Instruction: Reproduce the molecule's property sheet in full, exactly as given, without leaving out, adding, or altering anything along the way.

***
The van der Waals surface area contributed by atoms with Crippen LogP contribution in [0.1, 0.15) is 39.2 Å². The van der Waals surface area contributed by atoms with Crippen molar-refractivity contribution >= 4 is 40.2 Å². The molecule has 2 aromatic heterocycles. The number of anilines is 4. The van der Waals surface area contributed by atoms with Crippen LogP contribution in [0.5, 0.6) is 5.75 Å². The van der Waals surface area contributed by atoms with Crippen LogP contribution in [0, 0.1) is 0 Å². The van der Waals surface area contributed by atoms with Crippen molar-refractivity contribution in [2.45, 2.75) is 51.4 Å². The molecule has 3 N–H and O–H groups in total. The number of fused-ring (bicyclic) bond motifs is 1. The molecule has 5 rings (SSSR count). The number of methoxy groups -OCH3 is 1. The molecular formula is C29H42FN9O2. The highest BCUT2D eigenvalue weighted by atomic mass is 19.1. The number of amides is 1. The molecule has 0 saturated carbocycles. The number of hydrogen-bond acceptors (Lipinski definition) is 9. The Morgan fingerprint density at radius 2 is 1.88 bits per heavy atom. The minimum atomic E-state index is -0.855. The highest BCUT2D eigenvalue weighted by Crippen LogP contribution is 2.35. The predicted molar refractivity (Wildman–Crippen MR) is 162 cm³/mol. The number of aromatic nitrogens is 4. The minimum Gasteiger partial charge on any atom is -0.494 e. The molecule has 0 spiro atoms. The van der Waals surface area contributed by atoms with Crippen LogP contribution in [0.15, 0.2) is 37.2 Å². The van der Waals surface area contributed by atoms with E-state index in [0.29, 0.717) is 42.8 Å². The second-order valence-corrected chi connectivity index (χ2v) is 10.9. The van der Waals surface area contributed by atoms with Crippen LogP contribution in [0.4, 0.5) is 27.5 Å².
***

The van der Waals surface area contributed by atoms with Crippen LogP contribution in [0.1, 0.15) is 39.2 Å². The van der Waals surface area contributed by atoms with Crippen molar-refractivity contribution >= 4 is 40.2 Å². The molecule has 2 aromatic heterocycles. The number of anilines is 4. The van der Waals surface area contributed by atoms with Crippen LogP contribution in [0.5, 0.6) is 5.75 Å². The van der Waals surface area contributed by atoms with Crippen LogP contribution in [0, 0.1) is 0 Å². The van der Waals surface area contributed by atoms with Crippen molar-refractivity contribution in [2.45, 2.75) is 51.4 Å². The molecule has 3 N–H and O–H groups in total. The number of fused-ring (bicyclic) bond motifs is 1. The molecule has 5 rings (SSSR count). The number of methoxy groups -OCH3 is 1. The molecular formula is C29H42FN9O2. The highest BCUT2D eigenvalue weighted by atomic mass is 19.1. The number of amides is 1. The molecule has 0 saturated carbocycles. The number of hydrogen-bond acceptors (Lipinski definition) is 9. The Morgan fingerprint density at radius 2 is 1.88 bits per heavy atom. The minimum atomic E-state index is -0.855. The highest BCUT2D eigenvalue weighted by Crippen LogP contribution is 2.35. The predicted molar refractivity (Wildman–Crippen MR) is 162 cm³/mol. The number of aromatic nitrogens is 4. The minimum Gasteiger partial charge on any atom is -0.494 e. The molecule has 0 spiro atoms. The van der Waals surface area contributed by atoms with Crippen LogP contribution in [0.15, 0.2) is 37.2 Å². The van der Waals surface area contributed by atoms with E-state index in [0.29, 0.717) is 42.8 Å². The second-order valence-corrected chi connectivity index (χ2v) is 10.9. The van der Waals surface area contributed by atoms with Crippen LogP contribution in [0.4, 0.5) is 27.5 Å².